The right to land restitution is a highly emotional issue in South Africa – for claimants as well as land owners. Therefore, the land restitution process should be conducted in a transparent and equitable manner. The USA established a land claims court for its land restitution programme in 1946 and the court finished its work in the late 1970s. In South Africa, the process formally started in 1994. There is still a long way to go.
For the Commission on the Restitution of Land Rights to do its work effectively, particularly after the recent re-opening of restitution claims, the institution needs to be given a bigger budget and have a larger, well-trained staff.
Expropriation vs deprivation
The South African Constitution recognises a distinction between the deprivation and the expropriation of property. In terms of section 25(1) of the Constitution, no one may be deprived of property except in terms of a law of general application. A person may be deprived of property by government through limitations on the use thereof, such as restrictions on the height of buildings that may be erected on a property, or restraints on the use to which it may be put, and also by government acquiring rights over a property, including rights of ownership.
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Under Roman and Roman Dutch law, a land owner could essentially do what he chose on or with his land. In a modern state, this is no longer permissible, as the interests of society are taken into account when determining how and for what purpose property may be used.
According to section 25(2) of the Constitution, property may only be expropriated in terms of a law of general application, for a public purpose, or in the public interest, and subject to compensation. When land is expropriated, rights of ownership in almost all cases pass to the expropriator, usually government. Expropriation is a form of deprivation as it has an impact on property rights. But not all deprivations are expropriations.
The significance of the distinction lies in the fact that compensation is a constitutional imperative in cases where a owner is deprived of property through expropriation, which is not the case with other forms of deprivation. The US Constitution provides that private property may not be taken for public use without just compensation.The term ‘taking’ is used instead of ‘expropriation’. Two tests are applied to ascertain whether property was indeed ‘taken’ by the government.
Firstly, did ownership or other rights in respect of the property pass to government? Secondly, is the deprivation so serious
that the use of the property or a substantial portion thereof would, for all practical purposes, be terminated?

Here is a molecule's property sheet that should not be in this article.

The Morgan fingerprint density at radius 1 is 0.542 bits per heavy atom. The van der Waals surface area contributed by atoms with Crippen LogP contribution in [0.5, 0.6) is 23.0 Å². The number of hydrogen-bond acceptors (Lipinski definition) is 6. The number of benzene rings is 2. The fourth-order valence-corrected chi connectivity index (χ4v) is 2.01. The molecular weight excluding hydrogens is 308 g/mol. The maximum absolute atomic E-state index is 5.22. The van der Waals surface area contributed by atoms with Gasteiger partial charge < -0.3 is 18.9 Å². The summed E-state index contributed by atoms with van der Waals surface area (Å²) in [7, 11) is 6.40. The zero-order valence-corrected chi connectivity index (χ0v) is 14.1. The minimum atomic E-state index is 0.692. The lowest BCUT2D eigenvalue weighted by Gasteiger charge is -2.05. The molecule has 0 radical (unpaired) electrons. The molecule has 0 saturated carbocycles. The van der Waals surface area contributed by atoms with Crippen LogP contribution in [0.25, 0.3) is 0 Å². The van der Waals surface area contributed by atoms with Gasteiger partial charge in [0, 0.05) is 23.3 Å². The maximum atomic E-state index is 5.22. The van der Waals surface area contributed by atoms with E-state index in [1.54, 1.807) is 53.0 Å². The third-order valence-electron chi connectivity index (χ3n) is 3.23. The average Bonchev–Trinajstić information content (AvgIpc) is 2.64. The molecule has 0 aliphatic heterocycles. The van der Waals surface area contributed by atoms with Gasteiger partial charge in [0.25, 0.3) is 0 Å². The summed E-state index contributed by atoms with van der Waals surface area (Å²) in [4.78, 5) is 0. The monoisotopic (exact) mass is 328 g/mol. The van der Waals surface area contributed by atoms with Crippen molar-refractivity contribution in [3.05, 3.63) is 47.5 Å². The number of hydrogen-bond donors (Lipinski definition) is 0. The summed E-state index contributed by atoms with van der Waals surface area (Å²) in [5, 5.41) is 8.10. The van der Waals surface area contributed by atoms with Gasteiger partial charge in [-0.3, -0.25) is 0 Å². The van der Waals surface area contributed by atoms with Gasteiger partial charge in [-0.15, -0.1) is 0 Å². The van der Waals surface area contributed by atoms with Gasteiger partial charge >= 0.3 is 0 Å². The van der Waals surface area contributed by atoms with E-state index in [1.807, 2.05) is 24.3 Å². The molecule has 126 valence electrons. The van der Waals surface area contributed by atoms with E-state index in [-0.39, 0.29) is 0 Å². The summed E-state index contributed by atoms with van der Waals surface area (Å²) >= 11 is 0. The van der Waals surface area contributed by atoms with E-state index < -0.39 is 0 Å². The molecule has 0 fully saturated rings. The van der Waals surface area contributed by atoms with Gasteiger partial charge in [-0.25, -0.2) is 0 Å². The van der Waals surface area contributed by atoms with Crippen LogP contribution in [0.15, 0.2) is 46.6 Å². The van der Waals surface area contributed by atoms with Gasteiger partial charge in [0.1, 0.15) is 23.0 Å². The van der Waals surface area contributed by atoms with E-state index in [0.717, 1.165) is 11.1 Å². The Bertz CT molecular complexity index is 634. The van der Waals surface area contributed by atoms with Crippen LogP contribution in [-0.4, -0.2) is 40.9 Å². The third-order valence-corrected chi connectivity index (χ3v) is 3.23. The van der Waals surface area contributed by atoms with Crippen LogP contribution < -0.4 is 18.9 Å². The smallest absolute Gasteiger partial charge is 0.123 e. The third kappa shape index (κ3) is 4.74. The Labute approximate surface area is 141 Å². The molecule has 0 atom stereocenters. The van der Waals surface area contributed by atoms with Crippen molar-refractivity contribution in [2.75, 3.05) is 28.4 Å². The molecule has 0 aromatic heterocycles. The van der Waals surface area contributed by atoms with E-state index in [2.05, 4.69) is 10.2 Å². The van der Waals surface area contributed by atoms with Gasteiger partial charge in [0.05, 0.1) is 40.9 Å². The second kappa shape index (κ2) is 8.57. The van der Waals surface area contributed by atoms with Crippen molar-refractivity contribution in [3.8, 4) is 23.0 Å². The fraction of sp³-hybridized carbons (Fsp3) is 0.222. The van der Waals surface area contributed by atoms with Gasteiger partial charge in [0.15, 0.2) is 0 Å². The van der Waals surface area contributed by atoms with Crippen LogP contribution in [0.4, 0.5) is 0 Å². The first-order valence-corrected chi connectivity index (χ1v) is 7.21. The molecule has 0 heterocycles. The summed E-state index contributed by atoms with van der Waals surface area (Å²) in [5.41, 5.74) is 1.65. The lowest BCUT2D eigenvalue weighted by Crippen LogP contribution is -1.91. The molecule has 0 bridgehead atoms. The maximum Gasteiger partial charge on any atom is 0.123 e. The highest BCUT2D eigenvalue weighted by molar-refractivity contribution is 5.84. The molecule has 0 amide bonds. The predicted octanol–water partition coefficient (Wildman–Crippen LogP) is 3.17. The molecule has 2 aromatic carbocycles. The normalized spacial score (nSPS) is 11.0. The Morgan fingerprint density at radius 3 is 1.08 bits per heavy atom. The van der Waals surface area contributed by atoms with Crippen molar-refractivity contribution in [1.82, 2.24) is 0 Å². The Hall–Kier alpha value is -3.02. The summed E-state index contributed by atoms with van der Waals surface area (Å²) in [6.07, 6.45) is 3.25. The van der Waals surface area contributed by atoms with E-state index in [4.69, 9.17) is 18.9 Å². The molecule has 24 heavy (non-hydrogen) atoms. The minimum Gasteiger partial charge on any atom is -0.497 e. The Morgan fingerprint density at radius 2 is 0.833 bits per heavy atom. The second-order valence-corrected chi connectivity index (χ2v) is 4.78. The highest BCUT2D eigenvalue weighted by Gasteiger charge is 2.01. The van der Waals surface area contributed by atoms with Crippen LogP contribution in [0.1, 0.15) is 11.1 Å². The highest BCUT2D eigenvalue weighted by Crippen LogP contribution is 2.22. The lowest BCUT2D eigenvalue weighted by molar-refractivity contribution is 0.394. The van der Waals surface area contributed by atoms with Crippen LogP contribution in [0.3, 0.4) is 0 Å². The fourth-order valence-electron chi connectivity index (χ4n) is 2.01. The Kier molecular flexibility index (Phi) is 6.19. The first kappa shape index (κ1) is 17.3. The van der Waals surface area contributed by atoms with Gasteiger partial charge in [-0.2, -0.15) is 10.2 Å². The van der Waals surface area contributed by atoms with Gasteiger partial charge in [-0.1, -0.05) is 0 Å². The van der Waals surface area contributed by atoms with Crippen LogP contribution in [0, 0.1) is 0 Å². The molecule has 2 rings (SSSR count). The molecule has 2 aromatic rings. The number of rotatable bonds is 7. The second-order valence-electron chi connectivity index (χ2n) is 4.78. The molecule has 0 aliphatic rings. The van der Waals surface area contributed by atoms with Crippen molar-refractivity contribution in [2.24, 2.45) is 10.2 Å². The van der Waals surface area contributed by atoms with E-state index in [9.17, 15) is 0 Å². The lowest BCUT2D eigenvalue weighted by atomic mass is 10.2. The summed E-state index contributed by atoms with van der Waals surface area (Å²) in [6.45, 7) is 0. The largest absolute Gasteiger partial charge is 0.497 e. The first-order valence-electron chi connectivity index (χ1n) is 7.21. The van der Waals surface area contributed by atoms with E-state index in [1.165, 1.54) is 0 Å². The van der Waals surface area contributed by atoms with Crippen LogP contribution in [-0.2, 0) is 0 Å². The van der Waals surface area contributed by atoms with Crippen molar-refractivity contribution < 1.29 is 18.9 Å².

Water and mineral restrictions
In South Africa, after 1994, legislation was passed to control the use of water and mineral resources. In the past, the right to use these resources had been deemed to belong to the owner of the land where they occurred, but subject to significant restrictions. However, in terms of the National Water Act of 1998, government assumed public trusteeship of water resources, and along with that, the duty to ensure
that water is protected, used, developed, conserved, managed and controlled in a sustainable and equitable manner, for the benefit of all. Government has, however, not taken ownership of flowing water, because while water flows freely, it is not susceptible to private ownership. Therefore, government’s administering of the nation’s water resources can, at most, involve the deprivation of certain private ownership rights.
The Mineral and Petroleum Resources Development Act of 2002 states that mineral and petroleum resources are the common heritage of all South Africa’s people and the state is the custodian thereof for the benefit of all. The constitutionality of this Act was tested in the Constitutional Court on the basis that it removed the rights of land owners to sell, lease or cede their mineral rights, as well as their right to determine who may exploit the minerals on their land.
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The applicants contended that the removal of their rights constituted an expropriation of the rights. The Constitutional Court held that, since the state did not acquire any of the rights, there was no expropriation. The court did not consider the second test used in the USA, where the deprivation is such that the use of the property is effectively terminated.
Over the course of time, government may well introduce other measures that will further restrict ownership rights. Provided that such restrictions are deprivations, which are not arbitrary and do not constitute expropriations, they should pass constitutional muster.
In terms of the Constitution, the expropriation of property is subject to compensation, the amount of which has either been agreed to by those affected or decided or approved by a court. The compensation must be just and equitable. The court must look at all relevant circumstances when it determines what will be just and equitable compensation.
This includes the current use of the property, the history of the acquisition, the market value, the extent of direct state investment and subsidy, beneficial capital improvement, and the purpose of the expropriation.
The market value of the property is in most instances the only objectively determinable factor that a court has to take into account. In practice, it constitutes the point of departure to determine compensation, to be adjusted upwards or downwards as other circumstances require. But this seldom happens.
Land restitution claims for dispossessions occurring prior to the Natives Land Act No. 27 of 1913 are not allowed, as the Constitution limits the entitlement to restitution of dispossessed land rights to dispossessions which occurred after 19 June 1913, when the law came into force.